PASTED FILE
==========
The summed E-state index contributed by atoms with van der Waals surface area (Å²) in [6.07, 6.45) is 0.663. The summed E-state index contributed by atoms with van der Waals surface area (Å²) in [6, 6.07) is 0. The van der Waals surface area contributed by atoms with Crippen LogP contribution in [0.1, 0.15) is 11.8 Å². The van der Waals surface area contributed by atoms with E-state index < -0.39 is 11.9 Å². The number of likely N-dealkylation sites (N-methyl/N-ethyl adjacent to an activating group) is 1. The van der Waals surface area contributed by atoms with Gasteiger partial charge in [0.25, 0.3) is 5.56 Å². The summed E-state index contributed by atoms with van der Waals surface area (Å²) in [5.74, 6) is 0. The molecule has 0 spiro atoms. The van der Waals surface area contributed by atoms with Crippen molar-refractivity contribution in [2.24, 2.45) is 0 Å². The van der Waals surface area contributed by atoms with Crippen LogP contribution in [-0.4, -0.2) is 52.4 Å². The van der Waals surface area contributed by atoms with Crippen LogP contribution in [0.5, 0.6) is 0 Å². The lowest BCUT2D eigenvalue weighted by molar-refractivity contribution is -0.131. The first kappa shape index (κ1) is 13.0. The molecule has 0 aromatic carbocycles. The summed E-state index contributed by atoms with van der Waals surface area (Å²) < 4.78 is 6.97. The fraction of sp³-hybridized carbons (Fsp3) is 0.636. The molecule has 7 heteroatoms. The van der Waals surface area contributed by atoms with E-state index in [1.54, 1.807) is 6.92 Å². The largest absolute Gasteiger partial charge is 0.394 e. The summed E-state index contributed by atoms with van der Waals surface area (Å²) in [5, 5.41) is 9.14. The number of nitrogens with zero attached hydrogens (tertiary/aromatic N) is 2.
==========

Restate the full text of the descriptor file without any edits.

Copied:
The summed E-state index contributed by atoms with van der Waals surface area (Å²) in [6.07, 6.45) is 0.663. The summed E-state index contributed by atoms with van der Waals surface area (Å²) in [6, 6.07) is 0. The van der Waals surface area contributed by atoms with Crippen LogP contribution in [0.1, 0.15) is 11.8 Å². The van der Waals surface area contributed by atoms with E-state index < -0.39 is 11.9 Å². The number of likely N-dealkylation sites (N-methyl/N-ethyl adjacent to an activating group) is 1. The van der Waals surface area contributed by atoms with Gasteiger partial charge in [0.25, 0.3) is 5.56 Å². The summed E-state index contributed by atoms with van der Waals surface area (Å²) in [5.74, 6) is 0. The molecule has 0 spiro atoms. The van der Waals surface area contributed by atoms with Crippen molar-refractivity contribution in [2.24, 2.45) is 0 Å². The van der Waals surface area contributed by atoms with Crippen LogP contribution in [-0.4, -0.2) is 52.4 Å². The van der Waals surface area contributed by atoms with Crippen LogP contribution in [0.5, 0.6) is 0 Å². The lowest BCUT2D eigenvalue weighted by molar-refractivity contribution is -0.131. The first kappa shape index (κ1) is 13.0. The molecule has 0 aromatic carbocycles. The summed E-state index contributed by atoms with van der Waals surface area (Å²) < 4.78 is 6.97. The fraction of sp³-hybridized carbons (Fsp3) is 0.636. The molecule has 7 heteroatoms. The van der Waals surface area contributed by atoms with E-state index in [1.54, 1.807) is 6.92 Å². The largest absolute Gasteiger partial charge is 0.394 e. The summed E-state index contributed by atoms with van der Waals surface area (Å²) in [5, 5.41) is 9.14. The number of nitrogens with zero attached hydrogens (tertiary/aromatic N) is 2.